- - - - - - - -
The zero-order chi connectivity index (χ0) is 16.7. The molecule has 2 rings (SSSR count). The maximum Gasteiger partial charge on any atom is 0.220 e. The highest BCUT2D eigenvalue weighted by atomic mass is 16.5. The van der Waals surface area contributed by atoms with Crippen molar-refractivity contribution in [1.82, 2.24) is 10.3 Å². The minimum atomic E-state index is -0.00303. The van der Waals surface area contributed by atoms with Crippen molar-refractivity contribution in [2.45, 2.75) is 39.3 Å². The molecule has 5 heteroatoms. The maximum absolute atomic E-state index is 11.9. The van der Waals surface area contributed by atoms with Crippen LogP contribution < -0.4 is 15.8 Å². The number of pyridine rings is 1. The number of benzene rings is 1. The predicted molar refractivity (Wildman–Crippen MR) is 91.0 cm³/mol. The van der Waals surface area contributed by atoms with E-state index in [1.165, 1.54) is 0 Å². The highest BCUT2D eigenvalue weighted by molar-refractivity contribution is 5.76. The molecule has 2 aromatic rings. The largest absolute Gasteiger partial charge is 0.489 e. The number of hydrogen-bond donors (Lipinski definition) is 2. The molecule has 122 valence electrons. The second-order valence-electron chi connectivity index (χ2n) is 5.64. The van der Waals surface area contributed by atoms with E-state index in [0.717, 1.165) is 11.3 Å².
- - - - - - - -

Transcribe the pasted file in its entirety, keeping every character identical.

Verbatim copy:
The zero-order chi connectivity index (χ0) is 16.7. The molecule has 2 rings (SSSR count). The maximum Gasteiger partial charge on any atom is 0.220 e. The highest BCUT2D eigenvalue weighted by atomic mass is 16.5. The van der Waals surface area contributed by atoms with Crippen molar-refractivity contribution in [1.82, 2.24) is 10.3 Å². The minimum atomic E-state index is -0.00303. The van der Waals surface area contributed by atoms with Crippen molar-refractivity contribution in [2.45, 2.75) is 39.3 Å². The molecule has 5 heteroatoms. The maximum absolute atomic E-state index is 11.9. The van der Waals surface area contributed by atoms with Crippen LogP contribution < -0.4 is 15.8 Å². The number of pyridine rings is 1. The number of benzene rings is 1. The predicted molar refractivity (Wildman–Crippen MR) is 91.0 cm³/mol. The van der Waals surface area contributed by atoms with E-state index in [1.165, 1.54) is 0 Å². The highest BCUT2D eigenvalue weighted by molar-refractivity contribution is 5.76. The molecule has 2 aromatic rings. The largest absolute Gasteiger partial charge is 0.489 e. The number of hydrogen-bond donors (Lipinski definition) is 2. The molecule has 122 valence electrons. The second-order valence-electron chi connectivity index (χ2n) is 5.64. The van der Waals surface area contributed by atoms with E-state index in [0.717, 1.165) is 11.3 Å².